I say action, and mean action: it was quite athletic, but this wasn't your average high school wrestling meet, unless perhaps you went to high school in the ancient Ottoman Empire. These guys (huge, hairy, covered head to toe and inside out of their clothes in olive oil, and clad only in customized, tight, studded leather capris with their last name embroidered on the rear), would start by marching up and down the field to the beat and tune of the flutes and drums off to the side, arms and legs swinging all akimbo, and somehow pair up with one another and a referee so that there were over a dozen matches at once on the slick grassy field. They would begin by shaking hands and, either by custom, regulation, or strategy, forming a standing arc shape with each's hands on the other's shoulders and both leaning forward into it. The match would begin and they would push and turn against each other until one would slip or tire and fall to all fours, with the other landing just behind and eager to exploit his advantage. The second fella would, lightning quick, mount the first, shove one arm elbow-deep down the back of the bottom's pants, the other down the front, and root around until he found something to hang onto and leverage. Are you seeing the reasons for all the oil?
While it is not difficult to drop your competitor to his knees from the starting position, or even get him down on his belly, it is considerably more of a challenge (especially while oiled up) to get him on his back to signify the end of the match. To speed this along, the one with the upper hand would follow that "Stop, Drop, and Roll" pattern that I would remember as "Mount, Dig, and Squeeze". With the top's hands full of, erm , "leverage", it's simple physics and anatomy to subdue his opponent. Eventually, one of the wrestlers (usually the fondlee , though I did see some miraculous escapes and turnarounds as well as the exceptions to the rule) would end up on his back and lose within a few minutes. Some were even shorter, and the most painful to watch were the stray 45-minute evenly-matched testesachel -squeezing sessions. Needless to say, I got great photos with my full access pass, though I had just cleared out my camera memory card and mused that if I lost my camera and someone picked it up they'd form a quick impression of my preferences, with an entire camera just chock full of sweaty, oily, half naked men wrestling, and nothing else.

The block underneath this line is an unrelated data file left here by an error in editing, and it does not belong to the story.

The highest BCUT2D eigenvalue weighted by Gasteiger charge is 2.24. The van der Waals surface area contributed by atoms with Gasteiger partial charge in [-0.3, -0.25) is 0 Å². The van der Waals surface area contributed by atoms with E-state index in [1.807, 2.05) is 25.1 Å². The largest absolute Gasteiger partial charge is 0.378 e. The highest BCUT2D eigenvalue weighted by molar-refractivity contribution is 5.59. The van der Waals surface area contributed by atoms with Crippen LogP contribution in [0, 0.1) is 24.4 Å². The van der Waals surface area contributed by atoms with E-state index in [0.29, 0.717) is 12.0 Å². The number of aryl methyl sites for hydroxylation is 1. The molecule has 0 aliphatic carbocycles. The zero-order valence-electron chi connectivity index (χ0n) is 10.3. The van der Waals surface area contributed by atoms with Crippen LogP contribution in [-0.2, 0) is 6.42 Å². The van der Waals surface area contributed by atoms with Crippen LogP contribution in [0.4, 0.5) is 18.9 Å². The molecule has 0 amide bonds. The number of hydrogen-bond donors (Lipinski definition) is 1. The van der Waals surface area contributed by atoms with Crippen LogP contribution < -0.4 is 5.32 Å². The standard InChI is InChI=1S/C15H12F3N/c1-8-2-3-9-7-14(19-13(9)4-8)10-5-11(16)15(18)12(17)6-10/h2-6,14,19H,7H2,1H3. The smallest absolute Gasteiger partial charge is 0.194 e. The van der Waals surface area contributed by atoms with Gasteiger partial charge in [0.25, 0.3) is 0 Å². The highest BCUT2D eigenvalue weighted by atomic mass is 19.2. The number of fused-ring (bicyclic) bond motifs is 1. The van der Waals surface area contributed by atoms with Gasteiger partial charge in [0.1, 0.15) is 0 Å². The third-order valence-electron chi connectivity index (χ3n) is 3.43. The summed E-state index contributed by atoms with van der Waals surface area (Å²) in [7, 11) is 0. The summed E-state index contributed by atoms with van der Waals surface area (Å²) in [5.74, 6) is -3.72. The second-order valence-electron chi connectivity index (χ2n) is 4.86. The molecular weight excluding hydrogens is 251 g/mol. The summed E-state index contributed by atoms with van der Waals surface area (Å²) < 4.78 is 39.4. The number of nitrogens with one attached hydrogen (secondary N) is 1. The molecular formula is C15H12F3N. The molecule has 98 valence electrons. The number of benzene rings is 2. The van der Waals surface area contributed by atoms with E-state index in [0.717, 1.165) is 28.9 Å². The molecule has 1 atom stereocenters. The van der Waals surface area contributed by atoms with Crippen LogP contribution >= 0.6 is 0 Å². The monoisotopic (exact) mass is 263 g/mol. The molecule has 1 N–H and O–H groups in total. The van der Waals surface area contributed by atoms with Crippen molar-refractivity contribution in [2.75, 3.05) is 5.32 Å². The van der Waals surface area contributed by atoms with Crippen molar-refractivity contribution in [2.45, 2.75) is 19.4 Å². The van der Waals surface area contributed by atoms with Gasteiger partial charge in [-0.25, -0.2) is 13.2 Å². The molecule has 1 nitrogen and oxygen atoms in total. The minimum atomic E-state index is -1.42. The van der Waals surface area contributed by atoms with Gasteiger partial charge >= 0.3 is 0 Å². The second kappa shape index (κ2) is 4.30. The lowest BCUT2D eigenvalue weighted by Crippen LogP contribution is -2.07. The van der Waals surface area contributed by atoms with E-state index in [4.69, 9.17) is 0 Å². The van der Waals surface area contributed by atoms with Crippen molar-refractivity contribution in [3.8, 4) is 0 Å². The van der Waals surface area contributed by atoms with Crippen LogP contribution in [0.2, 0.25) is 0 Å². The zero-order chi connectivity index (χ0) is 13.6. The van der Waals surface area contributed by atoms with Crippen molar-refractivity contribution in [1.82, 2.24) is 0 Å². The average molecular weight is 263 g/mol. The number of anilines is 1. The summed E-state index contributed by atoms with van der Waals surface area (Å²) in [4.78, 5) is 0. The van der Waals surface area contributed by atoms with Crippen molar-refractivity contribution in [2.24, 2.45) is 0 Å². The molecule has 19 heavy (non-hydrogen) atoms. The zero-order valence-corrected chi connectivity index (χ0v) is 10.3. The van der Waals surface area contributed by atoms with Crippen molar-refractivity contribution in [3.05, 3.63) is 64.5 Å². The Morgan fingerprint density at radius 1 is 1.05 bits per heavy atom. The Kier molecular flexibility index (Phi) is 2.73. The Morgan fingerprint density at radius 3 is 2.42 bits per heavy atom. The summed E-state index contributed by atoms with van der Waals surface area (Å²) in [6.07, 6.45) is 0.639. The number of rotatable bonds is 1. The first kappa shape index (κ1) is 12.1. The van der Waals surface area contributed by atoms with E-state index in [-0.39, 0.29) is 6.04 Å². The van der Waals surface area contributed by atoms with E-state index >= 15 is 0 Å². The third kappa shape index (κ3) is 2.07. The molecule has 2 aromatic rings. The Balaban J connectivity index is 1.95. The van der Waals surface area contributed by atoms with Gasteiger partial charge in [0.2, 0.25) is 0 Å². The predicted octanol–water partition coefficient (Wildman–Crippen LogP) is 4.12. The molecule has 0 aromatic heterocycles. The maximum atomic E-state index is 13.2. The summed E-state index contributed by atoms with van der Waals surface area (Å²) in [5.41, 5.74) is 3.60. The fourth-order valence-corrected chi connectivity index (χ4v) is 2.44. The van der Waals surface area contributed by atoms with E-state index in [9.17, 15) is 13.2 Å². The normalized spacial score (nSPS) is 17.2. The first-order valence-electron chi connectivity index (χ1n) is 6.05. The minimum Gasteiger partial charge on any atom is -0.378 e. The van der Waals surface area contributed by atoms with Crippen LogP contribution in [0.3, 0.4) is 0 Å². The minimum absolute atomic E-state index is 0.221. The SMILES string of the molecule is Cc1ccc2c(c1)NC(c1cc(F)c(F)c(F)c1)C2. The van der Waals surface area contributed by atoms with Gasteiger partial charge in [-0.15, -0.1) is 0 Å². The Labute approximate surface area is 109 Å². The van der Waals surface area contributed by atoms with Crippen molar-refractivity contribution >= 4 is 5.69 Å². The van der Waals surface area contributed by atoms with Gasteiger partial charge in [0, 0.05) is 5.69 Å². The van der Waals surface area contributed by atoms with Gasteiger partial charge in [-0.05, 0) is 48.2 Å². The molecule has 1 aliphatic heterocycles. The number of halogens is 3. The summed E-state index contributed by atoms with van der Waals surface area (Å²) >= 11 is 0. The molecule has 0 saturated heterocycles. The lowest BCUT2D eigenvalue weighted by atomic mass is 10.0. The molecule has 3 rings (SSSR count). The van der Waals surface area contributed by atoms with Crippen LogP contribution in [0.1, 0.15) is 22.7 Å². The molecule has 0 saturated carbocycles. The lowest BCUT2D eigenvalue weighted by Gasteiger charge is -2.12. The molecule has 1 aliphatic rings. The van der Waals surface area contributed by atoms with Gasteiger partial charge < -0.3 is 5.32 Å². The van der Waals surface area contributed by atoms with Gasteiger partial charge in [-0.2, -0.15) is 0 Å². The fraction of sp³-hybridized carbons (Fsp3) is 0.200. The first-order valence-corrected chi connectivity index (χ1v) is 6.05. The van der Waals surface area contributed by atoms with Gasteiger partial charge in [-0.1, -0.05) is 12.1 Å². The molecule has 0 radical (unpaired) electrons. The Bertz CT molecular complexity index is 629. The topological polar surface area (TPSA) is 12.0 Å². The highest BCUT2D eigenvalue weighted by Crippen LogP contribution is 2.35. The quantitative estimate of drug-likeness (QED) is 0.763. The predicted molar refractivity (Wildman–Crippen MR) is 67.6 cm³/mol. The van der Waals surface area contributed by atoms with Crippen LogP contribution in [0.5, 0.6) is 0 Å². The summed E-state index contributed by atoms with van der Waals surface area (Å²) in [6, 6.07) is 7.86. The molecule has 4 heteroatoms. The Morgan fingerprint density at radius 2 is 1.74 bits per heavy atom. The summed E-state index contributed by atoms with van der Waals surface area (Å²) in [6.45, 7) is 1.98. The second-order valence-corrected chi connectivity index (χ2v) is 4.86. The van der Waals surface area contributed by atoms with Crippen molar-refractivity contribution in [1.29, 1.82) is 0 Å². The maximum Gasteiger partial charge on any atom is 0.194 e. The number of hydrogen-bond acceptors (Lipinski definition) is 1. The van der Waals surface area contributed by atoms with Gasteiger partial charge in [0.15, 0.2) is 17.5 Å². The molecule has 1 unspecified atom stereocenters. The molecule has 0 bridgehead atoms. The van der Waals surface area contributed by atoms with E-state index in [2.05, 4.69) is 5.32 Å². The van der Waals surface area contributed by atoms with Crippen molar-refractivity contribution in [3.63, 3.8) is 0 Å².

At the end of the day I was quite satisfied that fate had seen it fit to pose me as a roving reporter rather than as a wild wrestler with leather pants, ready to be molested by other Turkish wrestlers. We made like a rubber ball and bounced, and had just enough time to catch the two games at our adopted bar-restaurant (England and Brazil both lost, meaning that in any case forward Ryan had beaten me by the slimmest of margins in our World Cup pool, his predictatory performance only slightly less pathetic than my own) before catching a taxi to the border town of Kapikule , sleeping like the BOMZh we truly had become in the train station for a bit. We were told we couldn't buy tickets until 3am even though the train was due in at 2:30, finally capturing the enormous drunk train man asleep in his office and making him mightily struggle to write us out a pair of tickets, just in time for the slowest emigration process ever because the Turkish guards who needed to do the passport stamping simply stood there looking at us for two hours. In a slow but sure way, we were finally off at 5:30am for a journey into the unknown: crossing the Balkans overland, without a clue beforehand how to pull this off.
Moral of the Story: I've known Turkish Delight. I enjoy Turkish Delight. Kirkpinar , Sir, is a really strange type ... of Turkish Delight. More like Turkish Deli-riouslyHilarious .